Summer’s a popular time for long car trips. There’s nothing quite so exciting as climbing in the car with friends or family — or all alone — and going on an adventure.
But whether you’re going on a cross-country car ride or heading down to the corner store, you need to know where you’re headed. Thankfully, there are plenty of ways to get good directions, especially in the digital age.
Navigating with Paper Directions
GPS technology has been available to consumers since the 1980s, but it only really took off by the late ’90s and early ’00s. Before that, taking a car trip meant bringing paper directions with you. Drivers stowed atlases and maps in the glove compartments of their cars, so they knew where to go. Toward the beginning of the Internet Age, they might have printed off instructions from a website such as MapQuest.
These days there’s something quaint and charming about bringing paper directions on a trip. But that’s about where their excellence ends. A paper map can’t give you information about traffic, construction or detours. Printed directions work well to describe your route, but often have little information about the surrounding area, so if you want or need to take a detour you risk getting lost.
Navigating with a GPS
By comparison, navigating with a GPS is far preferable. A GPS, whether a dedicated device or your phone, will usually “speak” its instructions as you go. This means you don’t need a human navigator reading off the directions to you (or you don’t need to risk taking your eyes off the road to consult a map yourself). You also don’t need light to consult a GPS navigation screen, like you would with a paper map, so you can safely get to your destination at nighttime.
Most modern GPS devices update themselves with real-time information about traffic, construction and detours. And because a GPS excels at navigating on-the-fly, you can reroute and know the GPS will get you where you need to go.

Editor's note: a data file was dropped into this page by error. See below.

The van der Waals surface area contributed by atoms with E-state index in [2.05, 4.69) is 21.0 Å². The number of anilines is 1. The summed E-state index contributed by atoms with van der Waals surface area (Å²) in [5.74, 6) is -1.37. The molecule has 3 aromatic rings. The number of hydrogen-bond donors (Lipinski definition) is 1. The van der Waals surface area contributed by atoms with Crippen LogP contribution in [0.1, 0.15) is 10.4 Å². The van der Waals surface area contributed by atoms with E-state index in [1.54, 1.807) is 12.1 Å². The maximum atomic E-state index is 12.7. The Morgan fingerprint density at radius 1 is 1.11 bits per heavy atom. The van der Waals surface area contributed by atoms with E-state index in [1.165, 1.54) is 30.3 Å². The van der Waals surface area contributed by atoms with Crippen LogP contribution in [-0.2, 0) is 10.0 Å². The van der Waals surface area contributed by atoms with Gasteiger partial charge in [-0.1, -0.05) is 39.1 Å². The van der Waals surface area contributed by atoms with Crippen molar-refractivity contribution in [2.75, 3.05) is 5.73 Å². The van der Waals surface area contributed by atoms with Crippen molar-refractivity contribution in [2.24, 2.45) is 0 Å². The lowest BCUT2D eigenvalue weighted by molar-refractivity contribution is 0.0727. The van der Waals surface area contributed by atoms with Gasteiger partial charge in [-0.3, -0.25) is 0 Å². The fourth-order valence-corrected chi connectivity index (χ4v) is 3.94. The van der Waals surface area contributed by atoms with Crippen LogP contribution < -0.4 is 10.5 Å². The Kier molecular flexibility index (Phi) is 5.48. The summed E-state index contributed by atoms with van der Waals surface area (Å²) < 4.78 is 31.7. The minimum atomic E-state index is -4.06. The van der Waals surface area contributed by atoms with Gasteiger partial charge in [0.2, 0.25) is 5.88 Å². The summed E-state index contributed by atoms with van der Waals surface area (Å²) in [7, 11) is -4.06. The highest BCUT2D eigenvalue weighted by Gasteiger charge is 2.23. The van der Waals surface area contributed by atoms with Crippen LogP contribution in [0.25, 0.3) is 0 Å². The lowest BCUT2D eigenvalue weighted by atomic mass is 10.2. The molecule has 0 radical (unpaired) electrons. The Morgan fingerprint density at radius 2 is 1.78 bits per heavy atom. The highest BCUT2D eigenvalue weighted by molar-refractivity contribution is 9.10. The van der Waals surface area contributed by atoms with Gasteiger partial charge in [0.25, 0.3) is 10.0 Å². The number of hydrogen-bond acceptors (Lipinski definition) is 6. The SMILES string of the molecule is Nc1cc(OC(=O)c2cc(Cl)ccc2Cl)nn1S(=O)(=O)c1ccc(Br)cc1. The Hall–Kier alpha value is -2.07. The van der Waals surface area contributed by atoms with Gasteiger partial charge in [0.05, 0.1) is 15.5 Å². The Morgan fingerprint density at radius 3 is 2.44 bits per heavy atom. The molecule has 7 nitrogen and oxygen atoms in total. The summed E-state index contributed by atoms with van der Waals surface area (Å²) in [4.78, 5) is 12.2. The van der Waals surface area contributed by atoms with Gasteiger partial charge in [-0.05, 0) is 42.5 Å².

The only drawback is that sometimes a GPS navigation display can be difficult to read. Especially on a sunny day, glare from outside reflects off the screen, making it impossible to read. Most in-dash units are tilted upward so its easy to read, but it also catches a lot of glare. The smaller units can be adjusted slightly since they are just stuck on the windshield.
Many drivers end up disappointed with what’s often an expensive GPS purchase, because the GPS navigation screen can be so hard to read. Thankfully, there’s an easy solution.
Protecting Your Eyes from Glare
To make your GPS navigation screen easy to read, NuShield developed the Triple A™ anti-glare overlay film. It diffuses sun glare, making it easy to read the display. For drivers who wear polarized sunglasses while driver or have a convertible, Nushield offers the DayVue™ anti-reflective screen protector. NuShield offers these screen protectors pre-cut to fit any device with an LCD screen.
These screen protectors are easy to apply: just smooth it over your GPS navigation screen. The film is sturdy, and will typically last the lifetime of the device, but it’s thin enough that you’ll be able to use any touch screen functionality. Plus, it’ll help to protect the display from damage by window cleaning solutions with amonia.
By investing in a NuShield screen protector for your GPS navigation screen, you’ll remember how fun summertime car rides are — no paper maps required.
How to Order NuShield Screen Protectors
Order online or call 215 500-6426 to purchase a film to fit your display.